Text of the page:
Bas Jan Ader

Bas Jan Ader

Work from his oeuvre.

“…Much of Ader’s work centered on the simple act of falling. Fall I (Los Angeles), 1970, documented in black and white, Conceptual-style photographs, finds the artist sitting in a chair atop the roof of his California bungalow. In the sequence that follows, he inexplicably loses his poise, awkwardly rolls down the roof and plummets into the bushes below. Similar pieces find the artist biking into a canal, Fall II (Amsterdam), 1970 and loosing his grip on a tree branch, Broken Fall (Organic), 1971. By removing these perilous moments of action from any motivating context, Ader invites two almost mutually exclusive possibilities for interpretation. The first focused on the irreducible physicality of his performance; the artist, in experiencing the corporeal threat of a particular situation, offers his body as the finite producer and bearer of meaning. That is, in the Modernist- Materialist tradition of “it is what it is,” the body becomes the ultimate interpretive measure. Although Ader was unusually guarded in speaking about his work, he pointedly denied this perspective as his sole intent: “I do not make body sculpture, body art or body works. When I fell off the roof of my house or into a canal, it was because gravity made itself master over me.” Thus Ader opens his work to a second group of more literary possibilities: metaphor, allegory, irony and the corresponding narratives of the self. His falls make themselves available as symbols ranging from subjective failure and dissolution to that of a theological order.

Ader repeatedly enacts the Cartesian contradictions between the experience of bodily pain and the intersubjective production of consciousness. In his essay, “On the Essence of Laughter,” French poet Charles Baudelaire discusses the comedic convention of falling in terms of this experience of fragmentation: “The man who trips would be the last to laugh at his own fall, unless he happens to be a philosopher, one who had acquired by habit, a power of rapid self-division, and thus of assisting as a disinterested spectator at the phenomenon of his own ego.” Thus for Baudelaire, falling can engender a sense of doubling. A person who has tripped and is falling is losing the self-possession of consciousness and becoming an object. To laugh during a fall is not merely to imagine yourself as another spectator, that is in another subjective state, but to recognize the smug folly of consciousness in facing its own material constitution.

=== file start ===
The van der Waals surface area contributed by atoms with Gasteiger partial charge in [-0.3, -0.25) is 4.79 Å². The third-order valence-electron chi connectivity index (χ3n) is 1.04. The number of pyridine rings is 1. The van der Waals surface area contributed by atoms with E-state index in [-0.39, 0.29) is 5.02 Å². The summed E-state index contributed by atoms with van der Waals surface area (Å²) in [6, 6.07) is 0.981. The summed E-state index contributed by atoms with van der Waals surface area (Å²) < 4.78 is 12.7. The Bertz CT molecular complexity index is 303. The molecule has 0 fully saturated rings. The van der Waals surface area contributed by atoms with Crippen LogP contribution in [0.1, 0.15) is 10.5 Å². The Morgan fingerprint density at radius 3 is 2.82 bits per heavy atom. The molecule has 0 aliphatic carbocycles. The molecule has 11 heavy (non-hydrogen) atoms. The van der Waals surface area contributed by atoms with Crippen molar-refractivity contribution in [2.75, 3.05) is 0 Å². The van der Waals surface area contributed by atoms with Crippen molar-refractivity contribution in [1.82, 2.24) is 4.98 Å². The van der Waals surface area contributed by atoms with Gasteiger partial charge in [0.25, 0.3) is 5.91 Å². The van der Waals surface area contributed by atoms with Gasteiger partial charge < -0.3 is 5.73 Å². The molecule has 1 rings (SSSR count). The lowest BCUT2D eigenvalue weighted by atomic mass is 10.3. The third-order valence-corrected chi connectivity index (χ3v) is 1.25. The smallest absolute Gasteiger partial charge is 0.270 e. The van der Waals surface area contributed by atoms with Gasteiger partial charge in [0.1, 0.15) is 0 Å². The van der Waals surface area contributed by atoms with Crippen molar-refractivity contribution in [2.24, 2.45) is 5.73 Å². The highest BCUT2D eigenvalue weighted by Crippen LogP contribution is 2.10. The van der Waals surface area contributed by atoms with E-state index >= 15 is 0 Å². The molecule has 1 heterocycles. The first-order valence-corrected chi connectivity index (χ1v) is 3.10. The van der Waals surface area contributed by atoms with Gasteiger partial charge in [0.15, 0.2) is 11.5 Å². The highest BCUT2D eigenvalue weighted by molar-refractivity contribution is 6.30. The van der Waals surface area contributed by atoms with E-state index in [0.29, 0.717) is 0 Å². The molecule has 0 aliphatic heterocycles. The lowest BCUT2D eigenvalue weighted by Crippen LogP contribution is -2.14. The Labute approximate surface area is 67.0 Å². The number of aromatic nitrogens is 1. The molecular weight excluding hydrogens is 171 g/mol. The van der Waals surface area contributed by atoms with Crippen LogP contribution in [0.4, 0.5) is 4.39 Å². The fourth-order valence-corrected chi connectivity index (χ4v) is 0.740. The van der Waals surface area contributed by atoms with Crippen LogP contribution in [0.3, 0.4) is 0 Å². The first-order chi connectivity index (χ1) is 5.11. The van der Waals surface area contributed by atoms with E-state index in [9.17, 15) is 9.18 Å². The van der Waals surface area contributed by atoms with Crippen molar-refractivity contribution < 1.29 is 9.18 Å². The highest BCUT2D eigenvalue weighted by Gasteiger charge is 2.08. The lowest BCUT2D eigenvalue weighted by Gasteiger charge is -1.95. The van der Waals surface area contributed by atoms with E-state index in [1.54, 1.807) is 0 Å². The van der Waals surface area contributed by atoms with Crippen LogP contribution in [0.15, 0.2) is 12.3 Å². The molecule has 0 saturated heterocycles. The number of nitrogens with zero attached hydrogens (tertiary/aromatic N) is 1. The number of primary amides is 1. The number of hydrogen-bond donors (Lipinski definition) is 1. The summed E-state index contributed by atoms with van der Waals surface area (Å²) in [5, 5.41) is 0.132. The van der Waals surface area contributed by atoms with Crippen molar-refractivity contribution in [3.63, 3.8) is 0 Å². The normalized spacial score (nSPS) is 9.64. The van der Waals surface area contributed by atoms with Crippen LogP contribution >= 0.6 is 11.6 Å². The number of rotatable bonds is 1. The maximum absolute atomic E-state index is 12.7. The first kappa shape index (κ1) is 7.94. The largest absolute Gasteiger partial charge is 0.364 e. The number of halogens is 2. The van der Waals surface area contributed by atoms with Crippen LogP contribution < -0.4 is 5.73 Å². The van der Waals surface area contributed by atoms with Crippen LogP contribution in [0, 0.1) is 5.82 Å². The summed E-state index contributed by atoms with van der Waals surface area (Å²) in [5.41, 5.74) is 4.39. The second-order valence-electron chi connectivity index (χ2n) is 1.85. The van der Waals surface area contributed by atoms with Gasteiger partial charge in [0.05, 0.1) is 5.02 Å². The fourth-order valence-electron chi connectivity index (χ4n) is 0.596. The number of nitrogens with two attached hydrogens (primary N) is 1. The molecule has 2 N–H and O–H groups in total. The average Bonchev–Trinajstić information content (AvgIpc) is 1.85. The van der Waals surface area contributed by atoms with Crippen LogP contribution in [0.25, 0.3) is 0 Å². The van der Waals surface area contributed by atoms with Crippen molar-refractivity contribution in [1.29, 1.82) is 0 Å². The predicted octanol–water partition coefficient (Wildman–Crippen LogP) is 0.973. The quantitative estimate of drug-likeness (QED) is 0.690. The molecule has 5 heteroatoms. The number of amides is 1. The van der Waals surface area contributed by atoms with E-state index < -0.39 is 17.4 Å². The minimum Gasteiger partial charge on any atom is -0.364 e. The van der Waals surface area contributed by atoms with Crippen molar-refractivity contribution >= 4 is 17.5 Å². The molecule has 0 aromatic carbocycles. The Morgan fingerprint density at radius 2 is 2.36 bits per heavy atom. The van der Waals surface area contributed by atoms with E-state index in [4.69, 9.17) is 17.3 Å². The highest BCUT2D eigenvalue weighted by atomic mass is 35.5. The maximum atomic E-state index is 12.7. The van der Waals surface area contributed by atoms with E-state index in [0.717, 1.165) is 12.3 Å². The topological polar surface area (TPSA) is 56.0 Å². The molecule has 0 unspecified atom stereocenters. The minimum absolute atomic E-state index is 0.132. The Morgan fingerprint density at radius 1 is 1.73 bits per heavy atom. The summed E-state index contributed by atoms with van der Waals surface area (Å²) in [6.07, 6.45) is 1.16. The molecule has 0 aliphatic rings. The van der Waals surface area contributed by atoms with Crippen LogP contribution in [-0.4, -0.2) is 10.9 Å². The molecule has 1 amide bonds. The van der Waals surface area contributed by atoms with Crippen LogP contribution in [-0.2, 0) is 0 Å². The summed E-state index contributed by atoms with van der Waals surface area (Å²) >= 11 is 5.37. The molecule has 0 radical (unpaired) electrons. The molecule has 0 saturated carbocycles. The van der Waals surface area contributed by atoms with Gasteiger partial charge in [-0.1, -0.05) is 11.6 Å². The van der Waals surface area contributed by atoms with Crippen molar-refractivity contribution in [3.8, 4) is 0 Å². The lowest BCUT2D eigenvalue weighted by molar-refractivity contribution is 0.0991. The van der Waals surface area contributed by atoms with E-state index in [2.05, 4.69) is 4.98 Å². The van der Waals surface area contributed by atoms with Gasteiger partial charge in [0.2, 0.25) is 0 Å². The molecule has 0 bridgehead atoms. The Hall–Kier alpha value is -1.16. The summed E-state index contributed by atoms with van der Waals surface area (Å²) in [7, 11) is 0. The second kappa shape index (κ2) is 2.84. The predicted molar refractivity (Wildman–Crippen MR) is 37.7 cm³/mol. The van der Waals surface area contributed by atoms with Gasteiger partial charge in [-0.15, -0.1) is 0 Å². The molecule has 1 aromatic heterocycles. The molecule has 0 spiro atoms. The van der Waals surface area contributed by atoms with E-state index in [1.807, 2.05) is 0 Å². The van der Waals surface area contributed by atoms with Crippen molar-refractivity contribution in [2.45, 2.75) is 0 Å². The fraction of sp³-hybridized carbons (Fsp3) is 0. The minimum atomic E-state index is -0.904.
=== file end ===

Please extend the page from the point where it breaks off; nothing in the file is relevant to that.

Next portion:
In some sense, falling, as a forced union of mind and matter, could be seen as a rehearsal for the more immutable event of dying. This analogy is palpable in Ader’s short film Nightfall, 1971. Shot in his garage-studio, the camera records the artist painstakingly hoisting a large brick over his head. His figure is harshly lit by two tangles of light bulbs. He suddenly loses control of the brick,crushing one strand of lights. As he again lifts the brick, allowing tension and dread to accrue, the climax seems inevitablethe brick will (and does) fall and terminate the camera’s remaining illumination. Here the film abruptly ends with the irrevocable logic of consciousness extinguished. This simple cause and effect sequence performs a narrative that is startlingly incongruous with its conclusion. The brick is witnessed demolishing the lights, but that seems to be an insufficient explanation for the void of meaning it leaves in the wake of the film’s endingthe blunt finality of another’s death, by implication, creates a similar scramble to find language for a disturbing rupture…” – Brad Spence

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